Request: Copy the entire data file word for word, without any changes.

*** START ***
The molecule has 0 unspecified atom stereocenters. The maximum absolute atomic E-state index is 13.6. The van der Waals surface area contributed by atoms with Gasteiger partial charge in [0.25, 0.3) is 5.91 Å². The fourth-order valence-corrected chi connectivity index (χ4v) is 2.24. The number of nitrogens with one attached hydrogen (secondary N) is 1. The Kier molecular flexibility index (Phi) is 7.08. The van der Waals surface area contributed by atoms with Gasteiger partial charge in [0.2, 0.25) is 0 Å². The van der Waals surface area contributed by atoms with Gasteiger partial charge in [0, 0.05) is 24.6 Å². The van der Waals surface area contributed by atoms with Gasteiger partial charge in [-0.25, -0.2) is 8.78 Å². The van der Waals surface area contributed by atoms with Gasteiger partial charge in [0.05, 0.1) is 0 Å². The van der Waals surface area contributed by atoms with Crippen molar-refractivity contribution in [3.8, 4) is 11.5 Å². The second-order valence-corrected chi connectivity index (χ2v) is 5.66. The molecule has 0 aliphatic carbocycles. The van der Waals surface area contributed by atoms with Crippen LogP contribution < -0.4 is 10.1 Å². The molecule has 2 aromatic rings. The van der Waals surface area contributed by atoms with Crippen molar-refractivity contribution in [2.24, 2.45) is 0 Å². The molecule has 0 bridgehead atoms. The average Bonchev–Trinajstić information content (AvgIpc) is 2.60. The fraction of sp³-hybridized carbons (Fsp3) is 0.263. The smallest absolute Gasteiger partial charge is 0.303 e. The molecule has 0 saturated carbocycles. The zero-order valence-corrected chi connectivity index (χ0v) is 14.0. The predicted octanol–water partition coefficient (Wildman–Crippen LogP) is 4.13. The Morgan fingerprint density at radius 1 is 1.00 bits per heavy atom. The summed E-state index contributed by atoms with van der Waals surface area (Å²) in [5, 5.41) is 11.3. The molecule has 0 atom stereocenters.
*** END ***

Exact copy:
The molecule has 0 unspecified atom stereocenters. The maximum absolute atomic E-state index is 13.6. The van der Waals surface area contributed by atoms with Gasteiger partial charge in [0.25, 0.3) is 5.91 Å². The fourth-order valence-corrected chi connectivity index (χ4v) is 2.24. The number of nitrogens with one attached hydrogen (secondary N) is 1. The Kier molecular flexibility index (Phi) is 7.08. The van der Waals surface area contributed by atoms with Gasteiger partial charge in [0.2, 0.25) is 0 Å². The van der Waals surface area contributed by atoms with Gasteiger partial charge in [0, 0.05) is 24.6 Å². The van der Waals surface area contributed by atoms with Gasteiger partial charge in [-0.25, -0.2) is 8.78 Å². The van der Waals surface area contributed by atoms with Gasteiger partial charge in [0.05, 0.1) is 0 Å². The van der Waals surface area contributed by atoms with Crippen molar-refractivity contribution in [3.8, 4) is 11.5 Å². The second-order valence-corrected chi connectivity index (χ2v) is 5.66. The molecule has 0 aliphatic carbocycles. The van der Waals surface area contributed by atoms with Crippen LogP contribution < -0.4 is 10.1 Å². The molecule has 2 aromatic rings. The van der Waals surface area contributed by atoms with Crippen molar-refractivity contribution in [2.24, 2.45) is 0 Å². The molecule has 0 bridgehead atoms. The average Bonchev–Trinajstić information content (AvgIpc) is 2.60. The fraction of sp³-hybridized carbons (Fsp3) is 0.263. The smallest absolute Gasteiger partial charge is 0.303 e. The molecule has 0 saturated carbocycles. The zero-order valence-corrected chi connectivity index (χ0v) is 14.0. The predicted octanol–water partition coefficient (Wildman–Crippen LogP) is 4.13. The Morgan fingerprint density at radius 1 is 1.00 bits per heavy atom. The summed E-state index contributed by atoms with van der Waals surface area (Å²) in [5, 5.41) is 11.3. The molecule has 0 atom stereocenters.